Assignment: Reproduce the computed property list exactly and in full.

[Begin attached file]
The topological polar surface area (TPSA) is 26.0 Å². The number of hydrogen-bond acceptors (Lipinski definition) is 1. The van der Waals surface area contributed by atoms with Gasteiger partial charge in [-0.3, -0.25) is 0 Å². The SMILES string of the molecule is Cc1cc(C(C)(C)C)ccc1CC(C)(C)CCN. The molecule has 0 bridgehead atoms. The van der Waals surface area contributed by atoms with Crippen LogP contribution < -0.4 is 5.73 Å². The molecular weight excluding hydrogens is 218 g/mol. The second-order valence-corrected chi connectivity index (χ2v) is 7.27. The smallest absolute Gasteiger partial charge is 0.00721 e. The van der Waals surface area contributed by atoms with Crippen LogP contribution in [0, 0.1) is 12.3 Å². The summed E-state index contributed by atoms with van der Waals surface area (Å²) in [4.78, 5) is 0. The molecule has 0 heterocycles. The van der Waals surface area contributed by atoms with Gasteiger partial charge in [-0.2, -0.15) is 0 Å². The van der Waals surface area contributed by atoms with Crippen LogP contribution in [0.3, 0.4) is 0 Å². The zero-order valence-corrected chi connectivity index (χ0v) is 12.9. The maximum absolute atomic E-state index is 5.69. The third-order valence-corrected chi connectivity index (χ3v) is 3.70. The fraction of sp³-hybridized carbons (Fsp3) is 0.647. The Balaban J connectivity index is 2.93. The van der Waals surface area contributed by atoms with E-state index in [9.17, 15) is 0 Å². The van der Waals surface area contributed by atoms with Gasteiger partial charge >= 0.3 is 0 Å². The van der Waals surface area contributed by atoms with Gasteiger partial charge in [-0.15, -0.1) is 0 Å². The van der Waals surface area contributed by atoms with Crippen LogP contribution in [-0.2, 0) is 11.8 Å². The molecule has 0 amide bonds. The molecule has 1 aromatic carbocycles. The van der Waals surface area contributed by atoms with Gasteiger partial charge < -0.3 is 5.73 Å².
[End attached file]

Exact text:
The topological polar surface area (TPSA) is 26.0 Å². The number of hydrogen-bond acceptors (Lipinski definition) is 1. The van der Waals surface area contributed by atoms with Gasteiger partial charge in [-0.3, -0.25) is 0 Å². The SMILES string of the molecule is Cc1cc(C(C)(C)C)ccc1CC(C)(C)CCN. The molecule has 0 bridgehead atoms. The van der Waals surface area contributed by atoms with Crippen LogP contribution < -0.4 is 5.73 Å². The molecular weight excluding hydrogens is 218 g/mol. The second-order valence-corrected chi connectivity index (χ2v) is 7.27. The smallest absolute Gasteiger partial charge is 0.00721 e. The van der Waals surface area contributed by atoms with Crippen LogP contribution in [0, 0.1) is 12.3 Å². The summed E-state index contributed by atoms with van der Waals surface area (Å²) in [4.78, 5) is 0. The molecule has 0 heterocycles. The van der Waals surface area contributed by atoms with Gasteiger partial charge in [-0.2, -0.15) is 0 Å². The van der Waals surface area contributed by atoms with Crippen LogP contribution in [0.3, 0.4) is 0 Å². The zero-order valence-corrected chi connectivity index (χ0v) is 12.9. The maximum absolute atomic E-state index is 5.69. The third-order valence-corrected chi connectivity index (χ3v) is 3.70. The fraction of sp³-hybridized carbons (Fsp3) is 0.647. The Balaban J connectivity index is 2.93. The van der Waals surface area contributed by atoms with E-state index in [9.17, 15) is 0 Å². The van der Waals surface area contributed by atoms with Gasteiger partial charge >= 0.3 is 0 Å². The van der Waals surface area contributed by atoms with Gasteiger partial charge in [-0.15, -0.1) is 0 Å². The van der Waals surface area contributed by atoms with Crippen LogP contribution in [-0.2, 0) is 11.8 Å². The molecule has 0 amide bonds. The molecule has 1 aromatic carbocycles. The van der Waals surface area contributed by atoms with Gasteiger partial charge < -0.3 is 5.73 Å².